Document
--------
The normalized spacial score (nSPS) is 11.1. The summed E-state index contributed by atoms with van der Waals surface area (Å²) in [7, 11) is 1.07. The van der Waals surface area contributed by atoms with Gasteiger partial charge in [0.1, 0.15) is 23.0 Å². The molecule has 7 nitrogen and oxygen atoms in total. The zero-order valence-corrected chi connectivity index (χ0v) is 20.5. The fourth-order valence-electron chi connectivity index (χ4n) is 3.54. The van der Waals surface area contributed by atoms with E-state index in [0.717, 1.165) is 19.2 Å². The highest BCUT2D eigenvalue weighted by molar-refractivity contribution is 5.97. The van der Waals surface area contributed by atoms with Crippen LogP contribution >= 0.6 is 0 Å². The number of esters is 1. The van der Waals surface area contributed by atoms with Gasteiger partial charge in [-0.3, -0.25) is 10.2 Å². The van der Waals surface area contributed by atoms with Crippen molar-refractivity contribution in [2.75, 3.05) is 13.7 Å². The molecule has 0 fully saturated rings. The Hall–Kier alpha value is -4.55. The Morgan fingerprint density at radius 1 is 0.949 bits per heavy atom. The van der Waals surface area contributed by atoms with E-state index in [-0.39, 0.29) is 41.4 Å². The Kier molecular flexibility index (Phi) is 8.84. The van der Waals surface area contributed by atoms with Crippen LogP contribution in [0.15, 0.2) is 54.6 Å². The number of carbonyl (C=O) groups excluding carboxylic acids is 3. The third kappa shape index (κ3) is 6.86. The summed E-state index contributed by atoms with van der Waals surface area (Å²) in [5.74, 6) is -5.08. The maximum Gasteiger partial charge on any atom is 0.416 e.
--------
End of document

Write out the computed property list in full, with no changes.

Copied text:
The normalized spacial score (nSPS) is 11.1. The summed E-state index contributed by atoms with van der Waals surface area (Å²) in [7, 11) is 1.07. The van der Waals surface area contributed by atoms with Gasteiger partial charge in [0.1, 0.15) is 23.0 Å². The molecule has 7 nitrogen and oxygen atoms in total. The zero-order valence-corrected chi connectivity index (χ0v) is 20.5. The fourth-order valence-electron chi connectivity index (χ4n) is 3.54. The van der Waals surface area contributed by atoms with E-state index in [0.717, 1.165) is 19.2 Å². The highest BCUT2D eigenvalue weighted by molar-refractivity contribution is 5.97. The van der Waals surface area contributed by atoms with Crippen LogP contribution >= 0.6 is 0 Å². The number of esters is 1. The van der Waals surface area contributed by atoms with Gasteiger partial charge in [-0.3, -0.25) is 10.2 Å². The van der Waals surface area contributed by atoms with Crippen molar-refractivity contribution in [2.75, 3.05) is 13.7 Å². The molecule has 0 fully saturated rings. The Hall–Kier alpha value is -4.55. The Morgan fingerprint density at radius 1 is 0.949 bits per heavy atom. The van der Waals surface area contributed by atoms with E-state index in [-0.39, 0.29) is 41.4 Å². The Kier molecular flexibility index (Phi) is 8.84. The van der Waals surface area contributed by atoms with Crippen LogP contribution in [0.15, 0.2) is 54.6 Å². The number of carbonyl (C=O) groups excluding carboxylic acids is 3. The third kappa shape index (κ3) is 6.86. The summed E-state index contributed by atoms with van der Waals surface area (Å²) in [5.74, 6) is -5.08. The maximum Gasteiger partial charge on any atom is 0.416 e.